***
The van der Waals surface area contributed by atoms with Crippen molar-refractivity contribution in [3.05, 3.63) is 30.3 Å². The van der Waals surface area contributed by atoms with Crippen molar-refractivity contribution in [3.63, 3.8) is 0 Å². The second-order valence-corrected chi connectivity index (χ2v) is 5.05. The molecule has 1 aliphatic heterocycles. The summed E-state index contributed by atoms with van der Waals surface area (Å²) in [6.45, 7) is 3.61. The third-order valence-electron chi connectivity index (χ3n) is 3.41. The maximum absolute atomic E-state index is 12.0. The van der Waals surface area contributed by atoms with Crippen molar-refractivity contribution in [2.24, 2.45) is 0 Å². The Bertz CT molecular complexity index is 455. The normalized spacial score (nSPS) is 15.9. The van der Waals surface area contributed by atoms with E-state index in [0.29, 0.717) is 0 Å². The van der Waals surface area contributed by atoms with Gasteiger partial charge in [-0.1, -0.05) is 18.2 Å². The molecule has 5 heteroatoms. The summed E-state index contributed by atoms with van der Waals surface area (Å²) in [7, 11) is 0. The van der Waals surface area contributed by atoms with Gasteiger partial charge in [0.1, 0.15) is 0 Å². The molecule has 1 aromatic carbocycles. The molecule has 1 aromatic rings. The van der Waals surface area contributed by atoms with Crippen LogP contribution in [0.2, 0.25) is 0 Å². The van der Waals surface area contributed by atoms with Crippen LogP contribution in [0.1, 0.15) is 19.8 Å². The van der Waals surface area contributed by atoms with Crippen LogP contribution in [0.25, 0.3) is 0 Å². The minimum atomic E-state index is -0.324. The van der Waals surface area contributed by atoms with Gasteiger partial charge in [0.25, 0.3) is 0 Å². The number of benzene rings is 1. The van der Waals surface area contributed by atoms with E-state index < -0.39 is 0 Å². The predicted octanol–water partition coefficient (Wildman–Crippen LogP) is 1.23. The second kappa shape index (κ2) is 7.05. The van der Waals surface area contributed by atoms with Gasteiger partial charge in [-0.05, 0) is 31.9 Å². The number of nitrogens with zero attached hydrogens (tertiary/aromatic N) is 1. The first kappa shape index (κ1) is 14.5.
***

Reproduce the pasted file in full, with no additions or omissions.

The van der Waals surface area contributed by atoms with Crippen molar-refractivity contribution in [3.05, 3.63) is 30.3 Å². The van der Waals surface area contributed by atoms with Crippen molar-refractivity contribution in [3.63, 3.8) is 0 Å². The second-order valence-corrected chi connectivity index (χ2v) is 5.05. The molecule has 1 aliphatic heterocycles. The summed E-state index contributed by atoms with van der Waals surface area (Å²) in [6.45, 7) is 3.61. The third-order valence-electron chi connectivity index (χ3n) is 3.41. The maximum absolute atomic E-state index is 12.0. The van der Waals surface area contributed by atoms with Crippen molar-refractivity contribution in [2.24, 2.45) is 0 Å². The Bertz CT molecular complexity index is 455. The normalized spacial score (nSPS) is 15.9. The van der Waals surface area contributed by atoms with E-state index in [0.29, 0.717) is 0 Å². The van der Waals surface area contributed by atoms with Gasteiger partial charge in [-0.1, -0.05) is 18.2 Å². The molecule has 5 heteroatoms. The summed E-state index contributed by atoms with van der Waals surface area (Å²) in [7, 11) is 0. The van der Waals surface area contributed by atoms with Gasteiger partial charge in [0.1, 0.15) is 0 Å². The molecule has 1 aromatic carbocycles. The molecule has 1 aromatic rings. The van der Waals surface area contributed by atoms with Crippen LogP contribution in [0.2, 0.25) is 0 Å². The van der Waals surface area contributed by atoms with Crippen LogP contribution in [0.1, 0.15) is 19.8 Å². The van der Waals surface area contributed by atoms with Crippen LogP contribution in [0.25, 0.3) is 0 Å². The minimum atomic E-state index is -0.324. The van der Waals surface area contributed by atoms with Gasteiger partial charge in [0.25, 0.3) is 0 Å². The number of benzene rings is 1. The van der Waals surface area contributed by atoms with E-state index < -0.39 is 0 Å². The predicted octanol–water partition coefficient (Wildman–Crippen LogP) is 1.23. The second kappa shape index (κ2) is 7.05. The van der Waals surface area contributed by atoms with Gasteiger partial charge in [-0.05, 0) is 31.9 Å². The number of nitrogens with zero attached hydrogens (tertiary/aromatic N) is 1. The first kappa shape index (κ1) is 14.5.